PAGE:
6. Avoid Heat Exposure

We’re sad to say that you have to retire your straightening iron, curler, and hairdryer after bleaching your hair. The least you can do is reduce heat exposure to a minimum and only use tools when necessary. On the bright side, this is your chance to fall in love with your natural hair texture all over again!

Remember to apply a heat-protecting product each time you reach for a hot tool if you just can’t help yourself from using your flat iron.

7. Hydrate

If you want to know how to restore hair after bleaching, the answer is simple! The main thing your bleached hair needs is hydration, so your goal is to provide it via the right products. You can start with various hair oils, such as jojoba seed oil, coconut oil, shea butter, avocado oil, etc.

These oils are packed into many great products, including shampoos, conditioners, and hair masks. Adding nourishing ingredients to your hair care routine can completely change the way your mane looks.

How to Fix Damaged Bleached Hair — Repair It Now!

8. Protect Your Hair from the Sun

Although protecting your hair from sun damage should already be a daily habit, this step becomes even more crucial the second you bleach it. Unfortunately, post-bleaching, your mane is even more sensitive to sun exposure, so grab all the SPF-reinforced hair products you can get and start protecting that gorgeous mane.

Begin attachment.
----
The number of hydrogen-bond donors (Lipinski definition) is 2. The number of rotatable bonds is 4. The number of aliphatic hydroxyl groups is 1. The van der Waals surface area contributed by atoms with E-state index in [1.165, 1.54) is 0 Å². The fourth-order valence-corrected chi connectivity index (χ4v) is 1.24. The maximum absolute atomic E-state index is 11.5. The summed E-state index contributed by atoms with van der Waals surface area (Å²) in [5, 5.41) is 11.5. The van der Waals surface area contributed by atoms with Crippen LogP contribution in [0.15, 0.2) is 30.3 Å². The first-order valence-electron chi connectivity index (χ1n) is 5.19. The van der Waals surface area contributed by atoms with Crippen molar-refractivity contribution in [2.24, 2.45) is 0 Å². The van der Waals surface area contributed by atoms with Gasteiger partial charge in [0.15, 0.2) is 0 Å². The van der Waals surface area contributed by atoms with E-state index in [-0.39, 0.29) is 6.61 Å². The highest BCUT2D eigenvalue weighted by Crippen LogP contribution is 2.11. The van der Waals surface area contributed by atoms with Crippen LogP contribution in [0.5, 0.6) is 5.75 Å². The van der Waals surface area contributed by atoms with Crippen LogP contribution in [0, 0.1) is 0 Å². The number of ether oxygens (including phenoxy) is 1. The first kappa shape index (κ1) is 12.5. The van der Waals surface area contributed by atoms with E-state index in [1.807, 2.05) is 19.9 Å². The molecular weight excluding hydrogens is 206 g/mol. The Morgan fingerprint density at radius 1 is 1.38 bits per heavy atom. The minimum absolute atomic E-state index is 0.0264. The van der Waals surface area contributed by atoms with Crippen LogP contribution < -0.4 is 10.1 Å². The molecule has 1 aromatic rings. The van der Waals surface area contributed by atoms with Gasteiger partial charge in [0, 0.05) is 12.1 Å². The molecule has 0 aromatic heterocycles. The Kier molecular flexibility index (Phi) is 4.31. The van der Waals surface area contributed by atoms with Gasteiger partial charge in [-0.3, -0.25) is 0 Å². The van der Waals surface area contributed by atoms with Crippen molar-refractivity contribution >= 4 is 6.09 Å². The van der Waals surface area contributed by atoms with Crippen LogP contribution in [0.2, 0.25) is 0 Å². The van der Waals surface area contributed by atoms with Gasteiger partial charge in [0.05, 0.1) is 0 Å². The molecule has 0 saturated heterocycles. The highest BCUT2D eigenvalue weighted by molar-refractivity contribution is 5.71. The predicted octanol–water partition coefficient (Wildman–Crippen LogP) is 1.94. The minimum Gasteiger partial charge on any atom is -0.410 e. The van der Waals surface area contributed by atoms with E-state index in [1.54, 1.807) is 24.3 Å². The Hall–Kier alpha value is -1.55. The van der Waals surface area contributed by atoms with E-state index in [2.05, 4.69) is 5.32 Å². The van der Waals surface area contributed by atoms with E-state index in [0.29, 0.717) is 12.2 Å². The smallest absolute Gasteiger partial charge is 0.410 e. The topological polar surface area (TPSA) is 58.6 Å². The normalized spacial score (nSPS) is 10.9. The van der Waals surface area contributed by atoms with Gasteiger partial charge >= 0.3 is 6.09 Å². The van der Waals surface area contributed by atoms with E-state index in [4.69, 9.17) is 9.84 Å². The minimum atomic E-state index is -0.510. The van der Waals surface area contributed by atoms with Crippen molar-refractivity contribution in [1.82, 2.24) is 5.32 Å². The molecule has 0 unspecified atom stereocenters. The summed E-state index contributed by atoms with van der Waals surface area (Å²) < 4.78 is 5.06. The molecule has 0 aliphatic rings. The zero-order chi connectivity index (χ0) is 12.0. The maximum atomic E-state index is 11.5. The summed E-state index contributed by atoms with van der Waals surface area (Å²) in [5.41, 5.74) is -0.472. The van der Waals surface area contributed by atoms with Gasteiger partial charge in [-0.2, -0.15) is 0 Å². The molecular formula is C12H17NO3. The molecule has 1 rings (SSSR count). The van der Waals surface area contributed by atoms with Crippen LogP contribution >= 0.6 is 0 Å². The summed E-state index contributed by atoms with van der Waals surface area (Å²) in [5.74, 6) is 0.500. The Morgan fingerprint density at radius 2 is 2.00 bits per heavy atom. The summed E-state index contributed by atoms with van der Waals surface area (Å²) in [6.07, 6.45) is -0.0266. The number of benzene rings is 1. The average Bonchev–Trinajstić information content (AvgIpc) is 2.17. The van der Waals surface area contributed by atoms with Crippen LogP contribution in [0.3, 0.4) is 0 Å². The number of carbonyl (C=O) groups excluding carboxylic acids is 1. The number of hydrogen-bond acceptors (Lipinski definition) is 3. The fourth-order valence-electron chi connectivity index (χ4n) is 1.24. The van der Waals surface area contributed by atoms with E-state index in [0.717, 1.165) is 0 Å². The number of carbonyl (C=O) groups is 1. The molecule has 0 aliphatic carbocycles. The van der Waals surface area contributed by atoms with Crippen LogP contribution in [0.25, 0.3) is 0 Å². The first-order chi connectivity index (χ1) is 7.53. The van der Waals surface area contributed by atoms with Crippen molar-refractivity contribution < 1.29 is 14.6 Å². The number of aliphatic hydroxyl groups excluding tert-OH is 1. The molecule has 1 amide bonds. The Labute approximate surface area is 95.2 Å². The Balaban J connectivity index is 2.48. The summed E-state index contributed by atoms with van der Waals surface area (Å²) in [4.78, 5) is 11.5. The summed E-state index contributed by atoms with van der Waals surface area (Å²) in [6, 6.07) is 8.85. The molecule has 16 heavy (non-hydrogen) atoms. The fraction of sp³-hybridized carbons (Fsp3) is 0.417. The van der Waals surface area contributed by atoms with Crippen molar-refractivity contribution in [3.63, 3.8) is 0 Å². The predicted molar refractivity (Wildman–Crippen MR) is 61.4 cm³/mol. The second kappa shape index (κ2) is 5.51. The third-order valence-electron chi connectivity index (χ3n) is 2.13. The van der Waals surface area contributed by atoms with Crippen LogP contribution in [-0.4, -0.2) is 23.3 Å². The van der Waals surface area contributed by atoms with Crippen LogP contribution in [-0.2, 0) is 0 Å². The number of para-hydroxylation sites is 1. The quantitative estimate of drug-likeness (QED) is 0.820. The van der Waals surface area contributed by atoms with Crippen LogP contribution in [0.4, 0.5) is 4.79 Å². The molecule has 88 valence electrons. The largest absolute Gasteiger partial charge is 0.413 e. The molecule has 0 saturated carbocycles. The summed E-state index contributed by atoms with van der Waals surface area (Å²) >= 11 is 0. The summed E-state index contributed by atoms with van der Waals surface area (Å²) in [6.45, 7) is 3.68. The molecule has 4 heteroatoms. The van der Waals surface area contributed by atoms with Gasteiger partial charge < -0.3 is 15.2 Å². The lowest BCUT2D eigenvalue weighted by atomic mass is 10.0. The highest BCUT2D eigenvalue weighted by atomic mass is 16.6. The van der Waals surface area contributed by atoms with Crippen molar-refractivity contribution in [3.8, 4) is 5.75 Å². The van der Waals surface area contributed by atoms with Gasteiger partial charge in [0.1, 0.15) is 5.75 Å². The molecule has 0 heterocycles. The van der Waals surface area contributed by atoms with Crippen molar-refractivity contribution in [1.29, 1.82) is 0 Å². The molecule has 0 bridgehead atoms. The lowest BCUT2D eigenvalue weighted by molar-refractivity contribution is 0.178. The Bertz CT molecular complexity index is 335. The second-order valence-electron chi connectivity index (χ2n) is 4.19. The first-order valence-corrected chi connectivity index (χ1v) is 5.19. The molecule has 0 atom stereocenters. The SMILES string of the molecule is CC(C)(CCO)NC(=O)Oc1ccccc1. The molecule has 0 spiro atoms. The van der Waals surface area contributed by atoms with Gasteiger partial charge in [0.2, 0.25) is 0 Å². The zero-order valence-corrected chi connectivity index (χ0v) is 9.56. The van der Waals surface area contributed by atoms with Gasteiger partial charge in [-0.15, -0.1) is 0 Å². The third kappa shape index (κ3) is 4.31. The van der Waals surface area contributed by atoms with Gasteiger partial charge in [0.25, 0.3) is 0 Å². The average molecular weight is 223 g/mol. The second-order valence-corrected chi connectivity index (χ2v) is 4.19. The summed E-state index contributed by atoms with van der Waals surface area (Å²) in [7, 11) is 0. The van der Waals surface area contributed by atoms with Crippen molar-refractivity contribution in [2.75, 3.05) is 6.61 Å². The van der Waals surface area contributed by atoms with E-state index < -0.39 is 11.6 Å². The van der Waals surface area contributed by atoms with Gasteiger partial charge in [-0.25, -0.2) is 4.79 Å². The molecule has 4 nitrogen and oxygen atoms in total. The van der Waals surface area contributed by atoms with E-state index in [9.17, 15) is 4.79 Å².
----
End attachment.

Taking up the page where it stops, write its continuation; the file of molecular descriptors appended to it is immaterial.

9. Use a Keratin Treatment

It doesn’t matter if you opt for a professional or an at-home keratin treatment as long as you get one. Keratin is amazing for bleached hair because it’s a protein that will condition it and make it shiny and stronger.

10. No Shampoo Right After Bleaching

Using shampoo on your freshly bleached hair is a huge no! Shampooing your hair after bleaching it will strip away all of its remaining natural oils, making the hair even dryer, more brittle, and lifeless. Wait for at least a day or two before shampooing it because your hair will be very sensitive after the procedure.

11. Use Silk Pillowcases

Even the smallest changes mean a lot when you want to learn how to heal bleached hair. Whether it’s bleached or not, one simple investment you can make for your mane is to get a silk pillowcase. Satin is another way to go, but silk is the premium, as it’s the gentlest choice that will reduce hair breakage to a minimum.

In general, when your hair rubs against other pillowcase materials, it gets frizzy and is more easily damaged, more tangled, and lifeless. Silk is a natural material that won’t cause any further breakage and will eliminate stubborn flyaways.